In this part of article series for "Software patterns- GRASP", we would explore the process of assigning responsibilties so has to support high cohesion resulting in less complexity and promoting reuse through the implemention of the pattern "High Cohesion".
To understand the GRASP pattern “High Cohesion”
We have explored what are patterns and GRASP (in part I), Information Expert in part II and Creator in part II and “Controller” in part IV, “Low Coupling” in part V. This has been long series but interesting though. In this part V, we would focus on next GRASP pattern named “High Cohesion”. The dictionary meaning of the word “cohesion” is “the state of cohering or sticking together”. In botany world “the process of some parts (which are generally separate) of plant growing together” and in physics world “it’s the intermolecular force that holds together the molecules in solid or liquid”. So this meaning would give us good forethought as what would “High Cohesion” would mean in the context of responsibilities? As we have proceeded through this series, we have seen principles behind assigning the responsibilities. Once they are assigned or being assigned, an important aspect is how they are related or focused? If they are related, sticking together or focussed, the element carrying to those responsibilities would become bloated and result into system quite complex and harder to maintain and reuse. The principle behind this pattern is “How to keep complexity manageable?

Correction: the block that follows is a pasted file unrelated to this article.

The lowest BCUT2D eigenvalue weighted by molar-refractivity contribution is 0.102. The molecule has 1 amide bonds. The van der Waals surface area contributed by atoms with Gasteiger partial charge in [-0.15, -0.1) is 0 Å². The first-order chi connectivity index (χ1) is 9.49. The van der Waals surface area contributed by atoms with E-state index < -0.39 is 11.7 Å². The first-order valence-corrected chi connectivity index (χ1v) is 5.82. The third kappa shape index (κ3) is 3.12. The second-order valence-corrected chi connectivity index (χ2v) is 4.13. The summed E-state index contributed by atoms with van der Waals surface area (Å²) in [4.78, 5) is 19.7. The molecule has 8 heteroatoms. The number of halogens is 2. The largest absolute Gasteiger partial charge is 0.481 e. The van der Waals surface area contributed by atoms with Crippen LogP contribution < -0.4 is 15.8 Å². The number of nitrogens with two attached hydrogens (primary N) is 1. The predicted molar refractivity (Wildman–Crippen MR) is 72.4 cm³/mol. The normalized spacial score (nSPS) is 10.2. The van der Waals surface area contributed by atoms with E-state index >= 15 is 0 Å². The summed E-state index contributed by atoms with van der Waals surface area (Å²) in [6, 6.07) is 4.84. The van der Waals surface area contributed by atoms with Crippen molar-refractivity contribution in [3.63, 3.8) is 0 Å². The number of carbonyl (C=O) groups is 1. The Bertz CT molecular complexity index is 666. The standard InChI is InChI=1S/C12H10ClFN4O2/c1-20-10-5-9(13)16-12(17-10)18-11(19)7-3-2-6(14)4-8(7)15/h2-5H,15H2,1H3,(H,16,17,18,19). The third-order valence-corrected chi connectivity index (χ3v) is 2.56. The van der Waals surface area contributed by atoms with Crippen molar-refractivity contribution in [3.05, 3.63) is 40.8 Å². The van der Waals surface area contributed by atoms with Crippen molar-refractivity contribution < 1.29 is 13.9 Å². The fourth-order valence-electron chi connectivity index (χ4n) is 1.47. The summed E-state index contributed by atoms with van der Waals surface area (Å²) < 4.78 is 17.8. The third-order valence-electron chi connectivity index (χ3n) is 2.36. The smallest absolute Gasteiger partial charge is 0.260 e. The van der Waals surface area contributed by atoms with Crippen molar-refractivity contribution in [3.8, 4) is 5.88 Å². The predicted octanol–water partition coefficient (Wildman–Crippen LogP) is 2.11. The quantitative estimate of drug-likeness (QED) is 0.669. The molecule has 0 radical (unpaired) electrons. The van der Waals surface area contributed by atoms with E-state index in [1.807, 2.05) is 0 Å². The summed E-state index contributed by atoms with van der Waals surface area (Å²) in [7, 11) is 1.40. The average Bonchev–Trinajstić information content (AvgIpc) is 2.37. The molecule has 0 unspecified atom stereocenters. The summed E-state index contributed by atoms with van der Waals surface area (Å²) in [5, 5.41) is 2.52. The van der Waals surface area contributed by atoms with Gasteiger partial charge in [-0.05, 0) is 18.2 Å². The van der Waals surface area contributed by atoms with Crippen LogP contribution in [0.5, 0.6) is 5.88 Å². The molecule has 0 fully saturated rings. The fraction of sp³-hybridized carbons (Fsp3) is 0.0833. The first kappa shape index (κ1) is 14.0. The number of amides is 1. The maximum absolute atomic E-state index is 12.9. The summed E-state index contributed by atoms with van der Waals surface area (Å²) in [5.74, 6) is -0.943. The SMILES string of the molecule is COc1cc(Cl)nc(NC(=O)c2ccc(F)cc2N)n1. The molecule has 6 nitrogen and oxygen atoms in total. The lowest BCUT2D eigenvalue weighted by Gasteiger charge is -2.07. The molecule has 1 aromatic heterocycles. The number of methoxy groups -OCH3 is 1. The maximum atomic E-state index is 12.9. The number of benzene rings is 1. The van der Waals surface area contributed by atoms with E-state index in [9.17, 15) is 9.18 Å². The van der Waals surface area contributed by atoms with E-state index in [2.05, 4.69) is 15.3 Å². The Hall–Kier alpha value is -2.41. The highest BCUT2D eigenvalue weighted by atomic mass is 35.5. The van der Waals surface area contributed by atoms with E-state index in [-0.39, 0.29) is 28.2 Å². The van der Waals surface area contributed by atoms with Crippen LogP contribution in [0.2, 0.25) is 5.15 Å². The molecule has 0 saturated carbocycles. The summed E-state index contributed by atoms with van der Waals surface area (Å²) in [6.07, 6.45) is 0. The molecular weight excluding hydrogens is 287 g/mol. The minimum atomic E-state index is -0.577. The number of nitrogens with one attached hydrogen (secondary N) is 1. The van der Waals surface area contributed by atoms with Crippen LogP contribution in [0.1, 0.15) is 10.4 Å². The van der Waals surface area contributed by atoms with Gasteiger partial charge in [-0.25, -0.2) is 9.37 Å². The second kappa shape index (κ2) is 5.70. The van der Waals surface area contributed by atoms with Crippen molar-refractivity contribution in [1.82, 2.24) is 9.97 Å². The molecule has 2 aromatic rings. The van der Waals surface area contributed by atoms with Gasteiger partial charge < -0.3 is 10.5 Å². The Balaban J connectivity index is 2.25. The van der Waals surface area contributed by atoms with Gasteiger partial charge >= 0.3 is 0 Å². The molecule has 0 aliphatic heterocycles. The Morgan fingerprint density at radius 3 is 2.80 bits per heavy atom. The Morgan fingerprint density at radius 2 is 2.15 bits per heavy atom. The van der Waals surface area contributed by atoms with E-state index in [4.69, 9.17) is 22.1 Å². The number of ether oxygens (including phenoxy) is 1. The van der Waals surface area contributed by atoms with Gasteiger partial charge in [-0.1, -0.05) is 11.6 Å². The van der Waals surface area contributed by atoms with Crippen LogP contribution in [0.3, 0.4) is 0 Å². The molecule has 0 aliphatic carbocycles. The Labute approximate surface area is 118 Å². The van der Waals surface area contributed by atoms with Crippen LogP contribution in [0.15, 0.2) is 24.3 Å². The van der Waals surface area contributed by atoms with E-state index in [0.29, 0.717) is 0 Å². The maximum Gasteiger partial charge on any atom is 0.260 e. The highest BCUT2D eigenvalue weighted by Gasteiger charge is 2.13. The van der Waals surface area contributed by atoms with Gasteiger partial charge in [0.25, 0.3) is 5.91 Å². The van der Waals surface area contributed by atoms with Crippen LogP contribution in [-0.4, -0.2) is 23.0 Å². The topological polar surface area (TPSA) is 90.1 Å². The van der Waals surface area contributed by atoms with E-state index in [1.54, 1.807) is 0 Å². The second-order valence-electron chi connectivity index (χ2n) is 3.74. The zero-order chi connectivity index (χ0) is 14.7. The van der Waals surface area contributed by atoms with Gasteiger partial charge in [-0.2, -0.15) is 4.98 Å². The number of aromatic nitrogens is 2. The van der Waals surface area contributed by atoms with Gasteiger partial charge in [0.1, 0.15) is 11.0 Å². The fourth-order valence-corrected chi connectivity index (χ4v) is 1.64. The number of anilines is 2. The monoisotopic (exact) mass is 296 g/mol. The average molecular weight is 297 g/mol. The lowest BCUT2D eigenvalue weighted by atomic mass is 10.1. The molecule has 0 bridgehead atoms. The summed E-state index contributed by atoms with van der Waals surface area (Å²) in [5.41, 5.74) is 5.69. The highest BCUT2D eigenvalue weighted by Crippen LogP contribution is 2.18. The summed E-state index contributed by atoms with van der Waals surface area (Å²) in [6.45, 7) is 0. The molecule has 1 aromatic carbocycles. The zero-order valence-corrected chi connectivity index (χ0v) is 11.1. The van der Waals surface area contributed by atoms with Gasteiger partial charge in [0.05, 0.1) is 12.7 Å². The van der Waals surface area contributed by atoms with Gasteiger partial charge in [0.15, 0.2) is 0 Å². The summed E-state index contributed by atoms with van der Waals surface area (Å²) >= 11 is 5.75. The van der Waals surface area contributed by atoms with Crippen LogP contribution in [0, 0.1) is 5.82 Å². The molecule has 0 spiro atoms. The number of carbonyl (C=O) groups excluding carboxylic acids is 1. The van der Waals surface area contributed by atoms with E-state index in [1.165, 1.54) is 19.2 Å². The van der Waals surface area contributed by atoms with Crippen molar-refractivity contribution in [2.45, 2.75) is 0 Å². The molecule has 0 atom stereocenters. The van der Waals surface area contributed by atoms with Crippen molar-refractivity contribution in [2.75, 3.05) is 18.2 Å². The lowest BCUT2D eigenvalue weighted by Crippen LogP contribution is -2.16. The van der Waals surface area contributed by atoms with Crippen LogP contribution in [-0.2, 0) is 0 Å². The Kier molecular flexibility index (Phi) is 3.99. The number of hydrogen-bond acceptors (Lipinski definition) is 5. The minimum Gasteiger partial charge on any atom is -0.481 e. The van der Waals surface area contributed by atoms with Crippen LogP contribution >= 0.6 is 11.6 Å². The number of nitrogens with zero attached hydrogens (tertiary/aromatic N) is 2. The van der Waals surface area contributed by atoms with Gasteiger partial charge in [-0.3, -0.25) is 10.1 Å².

Cohesion can be said to a measure of “relatedness” or “how related all the attributes
and behaviour in a class are”. High cohesion refers to how strongly related the responsibilities are.
A class with low cohesion i.e. carrying out the unrelated responsibilities in turn does so many unrelated things or end up doing too much of a work. Such classes culminates into
· Hard to comprehend or understand
· Harder to reuse as it is tough job to segregate and mark the reusable elements
· Harder to maintain and extend
Problem: How to keep classes focused and manageable?
Solution: Assign responsibility so that cohesion remains high
Step I: Closely look for classes with probability of many responsibilities i.e. classes with too-few or disconnected methods.
Step II: Look for the methods which do a lot (look for method names having words like “AND”, “OR”)
Step III: Assign a responsibility in such a way that all the responsibilities in a class are related
Let’s extend an example of POS (Point Of Sale) systems carried in series of articles. In the domain model, following classes like Register, Payment and Sale are identified. In the upper part of diagram (Fig. No.1) a class “Register” is displayed carrying out many unrelated responsibilities. There are many system operations such as closing a sale, make payment etc which are related to business function “Sales”.
Fig No. 1
Relationship with other classes
Responsibility and method
“Register” of Design I
Creator of the “Payment”,
“Sale” and “SaleLineItem”
Carries out responsibilities for adding sale, payment and also the sale line item.
These are absolutely unrelated responsibilities resulting in low cohesion